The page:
Mesothelioma is an incurable asbestos-related malignancy. The incidence of mesothelioma is higher in the West of Scotland than in almost any other part of the world – a legacy of our shipbuilding past and the previous use of asbestos in heavy industries along the Clyde estuary. At present there are few effective treatments for mesothelioma and patients often experience diagnostic delays and difficult symptoms. Our research programme, which is led by clinicians who care for mesothelioma patients, seeks to define novel, less invasive diagnostic tools, new therapeutic targets and methods to refine and improve available treatments, particularly radiotherapy.
Aiming to achieve better outcomes for mesothelioma patients
- SYSTEMS (N Macleod, N O'Rourke, B Laird) is a single arm, phase II, multicentre observational study funded by JHMRF/BOCF. The primary aim of SYSTEMS is to assess the effect of palliative radiotherapy (20 Gy in 5#) on key symptoms in patients with mesothelioma (e.g. pain) using comprehensive and validated symptom assessment measures. The study also seeks to identify predictive biomarkers for RT response, using both blood markers and a detailed clinical examination known as Quantitative Sensory Testing. The role of PET-CT in radiotherapy planning in mesothelioma is also being explored.
- Ketamine Pain Study (B Laird) is a CRUK-funded phase III trial of Ketamine in neuropathic cancer pain in patients with mesothelioma and other cancers. In mesothelioma, pain is often neuropathic due to damage to the intercostal nerve structure and standard analgesics are often ineffective. Ketamine is a direct antagonist of the NMDA receptor in the spinal cord.
- NCRN 636 (N O'Rourke). This is a phase II randomised double-blind placebo-controlled multicentre study of VS-6063 oral maintenance therapy in patients who have completed first-line platinum based chemotherapy for mesothelioma. The study is already open in other centres and we aim to open in 2014.
- Second-line Vinorelbine (N O'Rourke). NCRI/CR-UK randomised phase II trial of oral Vinorelbine as second-line therapy for patients with malignant pleural mesothelioma. We aim to open this study in 2014.
- Nintedanib in Mesothelioma (N Steele) is a commercially funded, double-blind phase II study of Cisplatin + Pemetrexed chemotherapy in combination with oral Nintedanib or placebo, followed by Nintedanib or placebo monotherapy maintenance in patients with unresectable malignant pleural mesothelioma who have not received prior chemotherapy. Nintedanib is on orally administered triple angiokinase inhibitor. Its main known mechanism of action is to inhibit tumour blood vessel formation, which is essential for tumour growth. This study is now open to recruitment.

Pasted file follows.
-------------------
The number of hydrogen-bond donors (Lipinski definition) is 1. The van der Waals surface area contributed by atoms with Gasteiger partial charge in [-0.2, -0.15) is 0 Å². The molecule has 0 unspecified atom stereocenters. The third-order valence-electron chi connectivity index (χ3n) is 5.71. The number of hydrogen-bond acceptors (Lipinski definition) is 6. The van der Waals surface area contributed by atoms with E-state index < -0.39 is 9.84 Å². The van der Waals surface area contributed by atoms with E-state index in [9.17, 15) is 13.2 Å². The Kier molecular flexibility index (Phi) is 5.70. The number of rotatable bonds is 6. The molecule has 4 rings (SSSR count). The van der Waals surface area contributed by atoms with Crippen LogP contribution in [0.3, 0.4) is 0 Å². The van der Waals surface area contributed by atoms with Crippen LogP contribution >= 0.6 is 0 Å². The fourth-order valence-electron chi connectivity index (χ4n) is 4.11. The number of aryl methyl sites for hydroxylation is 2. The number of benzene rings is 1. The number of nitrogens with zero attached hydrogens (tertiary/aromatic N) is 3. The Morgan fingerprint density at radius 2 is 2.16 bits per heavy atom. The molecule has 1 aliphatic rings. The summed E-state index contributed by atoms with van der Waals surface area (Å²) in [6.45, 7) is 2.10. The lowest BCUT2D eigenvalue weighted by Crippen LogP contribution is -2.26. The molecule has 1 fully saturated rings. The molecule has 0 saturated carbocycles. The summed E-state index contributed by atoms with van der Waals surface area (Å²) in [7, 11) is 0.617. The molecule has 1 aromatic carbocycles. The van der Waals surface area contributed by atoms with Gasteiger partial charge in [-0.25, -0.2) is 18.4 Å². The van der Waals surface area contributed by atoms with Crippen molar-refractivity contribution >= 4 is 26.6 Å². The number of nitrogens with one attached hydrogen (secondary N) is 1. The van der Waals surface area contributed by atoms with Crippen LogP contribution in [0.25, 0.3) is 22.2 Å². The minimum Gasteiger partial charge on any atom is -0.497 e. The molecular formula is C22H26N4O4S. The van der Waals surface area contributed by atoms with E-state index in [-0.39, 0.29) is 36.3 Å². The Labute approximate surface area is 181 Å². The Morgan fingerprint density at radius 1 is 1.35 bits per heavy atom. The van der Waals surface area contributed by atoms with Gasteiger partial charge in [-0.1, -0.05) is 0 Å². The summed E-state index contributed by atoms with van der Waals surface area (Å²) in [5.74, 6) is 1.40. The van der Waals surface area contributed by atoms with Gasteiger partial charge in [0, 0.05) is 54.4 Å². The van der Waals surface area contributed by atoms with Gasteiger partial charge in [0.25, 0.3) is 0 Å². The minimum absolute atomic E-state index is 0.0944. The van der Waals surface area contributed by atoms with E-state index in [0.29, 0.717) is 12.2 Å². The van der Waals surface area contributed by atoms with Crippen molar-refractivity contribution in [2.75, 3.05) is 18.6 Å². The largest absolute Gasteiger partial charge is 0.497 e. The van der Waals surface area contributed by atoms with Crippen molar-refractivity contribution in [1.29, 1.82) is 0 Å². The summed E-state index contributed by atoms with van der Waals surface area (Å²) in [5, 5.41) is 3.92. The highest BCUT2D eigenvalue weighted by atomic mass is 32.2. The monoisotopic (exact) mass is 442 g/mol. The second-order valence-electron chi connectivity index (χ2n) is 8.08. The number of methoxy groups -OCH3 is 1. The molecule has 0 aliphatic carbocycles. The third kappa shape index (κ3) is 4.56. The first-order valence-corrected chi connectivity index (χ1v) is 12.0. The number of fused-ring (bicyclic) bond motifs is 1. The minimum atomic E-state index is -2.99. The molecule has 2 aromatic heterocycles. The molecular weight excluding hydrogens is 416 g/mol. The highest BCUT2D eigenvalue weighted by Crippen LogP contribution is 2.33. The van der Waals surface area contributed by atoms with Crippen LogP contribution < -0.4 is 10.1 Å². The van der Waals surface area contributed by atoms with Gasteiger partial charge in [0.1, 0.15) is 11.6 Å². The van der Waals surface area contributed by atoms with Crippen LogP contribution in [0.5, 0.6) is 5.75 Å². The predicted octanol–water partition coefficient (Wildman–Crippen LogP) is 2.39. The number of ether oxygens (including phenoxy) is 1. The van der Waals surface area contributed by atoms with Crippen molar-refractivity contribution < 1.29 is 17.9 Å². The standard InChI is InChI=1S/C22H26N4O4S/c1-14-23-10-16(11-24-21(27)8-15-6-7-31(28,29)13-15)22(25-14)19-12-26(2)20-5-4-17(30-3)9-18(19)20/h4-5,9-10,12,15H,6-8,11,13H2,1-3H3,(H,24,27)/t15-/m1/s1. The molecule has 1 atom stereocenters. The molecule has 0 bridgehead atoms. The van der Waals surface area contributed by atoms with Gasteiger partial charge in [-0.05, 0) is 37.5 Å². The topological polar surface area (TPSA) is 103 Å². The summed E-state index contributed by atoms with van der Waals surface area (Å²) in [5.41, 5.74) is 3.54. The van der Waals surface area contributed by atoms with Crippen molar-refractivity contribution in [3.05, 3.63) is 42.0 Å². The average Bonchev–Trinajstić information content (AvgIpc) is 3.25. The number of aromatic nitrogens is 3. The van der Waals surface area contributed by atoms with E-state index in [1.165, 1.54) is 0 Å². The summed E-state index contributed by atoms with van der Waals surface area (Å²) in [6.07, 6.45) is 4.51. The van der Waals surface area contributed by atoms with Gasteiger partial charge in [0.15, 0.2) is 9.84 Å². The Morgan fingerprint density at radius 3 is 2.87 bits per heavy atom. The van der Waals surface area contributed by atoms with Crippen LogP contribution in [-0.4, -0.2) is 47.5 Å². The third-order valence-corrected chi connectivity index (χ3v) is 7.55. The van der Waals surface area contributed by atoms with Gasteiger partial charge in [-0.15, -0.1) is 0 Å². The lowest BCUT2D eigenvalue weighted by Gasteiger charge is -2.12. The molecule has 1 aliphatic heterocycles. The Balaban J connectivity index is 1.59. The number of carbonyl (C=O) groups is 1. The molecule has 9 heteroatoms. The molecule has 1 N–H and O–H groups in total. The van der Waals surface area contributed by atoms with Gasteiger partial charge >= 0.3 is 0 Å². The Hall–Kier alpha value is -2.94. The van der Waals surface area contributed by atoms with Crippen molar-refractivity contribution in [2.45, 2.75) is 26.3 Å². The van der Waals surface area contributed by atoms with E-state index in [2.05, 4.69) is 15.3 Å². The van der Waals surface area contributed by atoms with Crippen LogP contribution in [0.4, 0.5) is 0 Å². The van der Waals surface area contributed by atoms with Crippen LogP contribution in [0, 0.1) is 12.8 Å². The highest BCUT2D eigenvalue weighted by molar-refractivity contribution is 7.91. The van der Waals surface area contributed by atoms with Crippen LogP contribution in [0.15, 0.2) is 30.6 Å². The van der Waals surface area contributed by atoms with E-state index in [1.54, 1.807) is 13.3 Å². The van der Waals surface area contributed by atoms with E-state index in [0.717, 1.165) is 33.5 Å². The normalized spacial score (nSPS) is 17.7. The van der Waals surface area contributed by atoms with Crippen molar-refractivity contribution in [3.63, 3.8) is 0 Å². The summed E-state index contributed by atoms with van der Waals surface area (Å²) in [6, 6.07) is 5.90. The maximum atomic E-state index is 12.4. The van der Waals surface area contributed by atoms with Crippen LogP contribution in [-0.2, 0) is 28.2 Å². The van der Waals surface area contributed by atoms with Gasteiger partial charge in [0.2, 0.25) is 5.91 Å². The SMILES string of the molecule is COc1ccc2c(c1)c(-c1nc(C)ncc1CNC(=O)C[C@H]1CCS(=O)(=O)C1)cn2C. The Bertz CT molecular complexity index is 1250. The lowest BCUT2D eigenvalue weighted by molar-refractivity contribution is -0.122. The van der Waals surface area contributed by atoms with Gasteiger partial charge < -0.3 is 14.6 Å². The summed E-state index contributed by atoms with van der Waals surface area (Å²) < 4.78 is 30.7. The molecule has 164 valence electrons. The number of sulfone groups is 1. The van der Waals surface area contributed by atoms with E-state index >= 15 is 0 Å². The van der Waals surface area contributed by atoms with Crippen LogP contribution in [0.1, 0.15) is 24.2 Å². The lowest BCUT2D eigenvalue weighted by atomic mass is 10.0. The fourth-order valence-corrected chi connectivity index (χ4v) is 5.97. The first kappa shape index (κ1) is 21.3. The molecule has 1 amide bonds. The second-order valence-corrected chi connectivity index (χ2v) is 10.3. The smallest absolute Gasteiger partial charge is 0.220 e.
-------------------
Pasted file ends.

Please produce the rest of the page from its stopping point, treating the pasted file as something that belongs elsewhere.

Diagnosis and Prognosis
- DIAPHRAGM (S Tsim, K Blyth) is a prospective, multicentre observational study funded by CSO. In DIAPHRAGM we aim to determine the diagnostic and prognostic value of novel, recently identified blood and pleural fluid biomarkers of mesothelioma. Novel MR imaging techniques are being used to quantify tumour volume, describe tumour biology and define the basis of biomarker measurements in patients who present with suspected mesothelioma.
- IPAC Study (B Laird) is a Medical Research Scotland funded multicentre study examining key inflammatory markers in prognosis in advanced cancerincluding mesothelioma, in whom improved prognostic accuracy is needed in order to direct treatments and optimise patient care.
(Anthony Chalmers, Saurabh Dayal) Mesothelioma exhibits resistance to various treatments including radiotherapy. Upon irradiation, normal cells undergo programmed cell death (apoptosis). Defects in the pathways leading to apoptosis within mesothelioma cells may explain their resistance to radiotherapy. This project aims to overcome this by using Tumour Necrosis Factor-Related Apoptosis Inducing Ligand (TRAIL), an agonist of the apoptosis pathway in combination with radiotherapy in laboratory and animal models. Once the cytotoxic effects of the combination of radiation and TRAIL have been demonstrated we will investigate the mechanisms underlying what appears to be a synergistic interaction. We also aim to identify potential predictive biomarkers of a response to radiotherapy.
(K Blyth, D Murphy). In this BLF-funded project we are constructing a mouse model of mesothelioma that incorporates the driving genetic mutations typical of human mesothelioma, while also replicating the unique macroscopic features of the disease at the appropriate anatomical site, in an animal with a functioning immune system. This model combines state-of-the-art genetic engineering with pleural access techniques derived from human thoracoscopy. Such a model is crucial to establishing a mechanistic understanding of disease progression, developing diagnostic tools and interrogating novel therapeutic approaches in a relevant pre-clinical setting.
The following funding agencies sponsor our work:
Respiratory Medicine: Kevin Blyth, Selina Tsim
Clinical Oncology: Noelle O'Rourke, Nick MacLeod, Karen Moore
Translational Radiation Biology: Anthony Chalmers, Saurabh Dayal
Palliative Medicine: Barry Laird
Medical Oncology: Nicola Steele
Cancer Models: Daniel Murphy
Imaging: David Stobo, Tracey Steedman, Rosie Woodward
Clinical Physics: Andrew Aitken